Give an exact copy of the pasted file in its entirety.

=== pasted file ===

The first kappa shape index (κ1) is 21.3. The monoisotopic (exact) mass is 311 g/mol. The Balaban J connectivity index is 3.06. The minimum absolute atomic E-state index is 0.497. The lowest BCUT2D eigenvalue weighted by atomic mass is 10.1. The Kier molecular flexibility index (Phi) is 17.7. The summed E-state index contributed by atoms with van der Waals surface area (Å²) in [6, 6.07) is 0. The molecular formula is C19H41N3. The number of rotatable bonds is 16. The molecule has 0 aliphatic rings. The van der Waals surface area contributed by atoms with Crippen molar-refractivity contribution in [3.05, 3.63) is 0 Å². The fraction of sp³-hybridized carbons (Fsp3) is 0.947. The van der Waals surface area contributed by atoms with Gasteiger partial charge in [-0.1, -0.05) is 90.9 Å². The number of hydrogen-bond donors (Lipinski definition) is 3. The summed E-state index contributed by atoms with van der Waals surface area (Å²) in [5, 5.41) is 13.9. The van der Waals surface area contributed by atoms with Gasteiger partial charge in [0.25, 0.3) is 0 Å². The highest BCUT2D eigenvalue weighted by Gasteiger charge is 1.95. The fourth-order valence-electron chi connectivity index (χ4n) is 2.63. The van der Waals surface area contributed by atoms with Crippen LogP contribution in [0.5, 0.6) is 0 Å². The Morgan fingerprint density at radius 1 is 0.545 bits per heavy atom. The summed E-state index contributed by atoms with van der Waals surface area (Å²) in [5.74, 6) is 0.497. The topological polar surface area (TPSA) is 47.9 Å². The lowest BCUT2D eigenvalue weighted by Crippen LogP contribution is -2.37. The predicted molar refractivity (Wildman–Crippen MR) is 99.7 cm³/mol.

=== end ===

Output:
The first kappa shape index (κ1) is 21.3. The monoisotopic (exact) mass is 311 g/mol. The Balaban J connectivity index is 3.06. The minimum absolute atomic E-state index is 0.497. The lowest BCUT2D eigenvalue weighted by atomic mass is 10.1. The Kier molecular flexibility index (Phi) is 17.7. The summed E-state index contributed by atoms with van der Waals surface area (Å²) in [6, 6.07) is 0. The molecular formula is C19H41N3. The number of rotatable bonds is 16. The molecule has 0 aliphatic rings. The van der Waals surface area contributed by atoms with Crippen molar-refractivity contribution in [3.05, 3.63) is 0 Å². The fraction of sp³-hybridized carbons (Fsp3) is 0.947. The van der Waals surface area contributed by atoms with Gasteiger partial charge in [-0.1, -0.05) is 90.9 Å². The number of hydrogen-bond donors (Lipinski definition) is 3. The summed E-state index contributed by atoms with van der Waals surface area (Å²) in [5, 5.41) is 13.9. The van der Waals surface area contributed by atoms with Gasteiger partial charge in [0.25, 0.3) is 0 Å². The highest BCUT2D eigenvalue weighted by Gasteiger charge is 1.95. The fourth-order valence-electron chi connectivity index (χ4n) is 2.63. The van der Waals surface area contributed by atoms with Crippen LogP contribution in [0.5, 0.6) is 0 Å². The Morgan fingerprint density at radius 1 is 0.545 bits per heavy atom. The summed E-state index contributed by atoms with van der Waals surface area (Å²) in [5.74, 6) is 0.497. The topological polar surface area (TPSA) is 47.9 Å². The lowest BCUT2D eigenvalue weighted by Crippen LogP contribution is -2.37. The predicted molar refractivity (Wildman–Crippen MR) is 99.7 cm³/mol.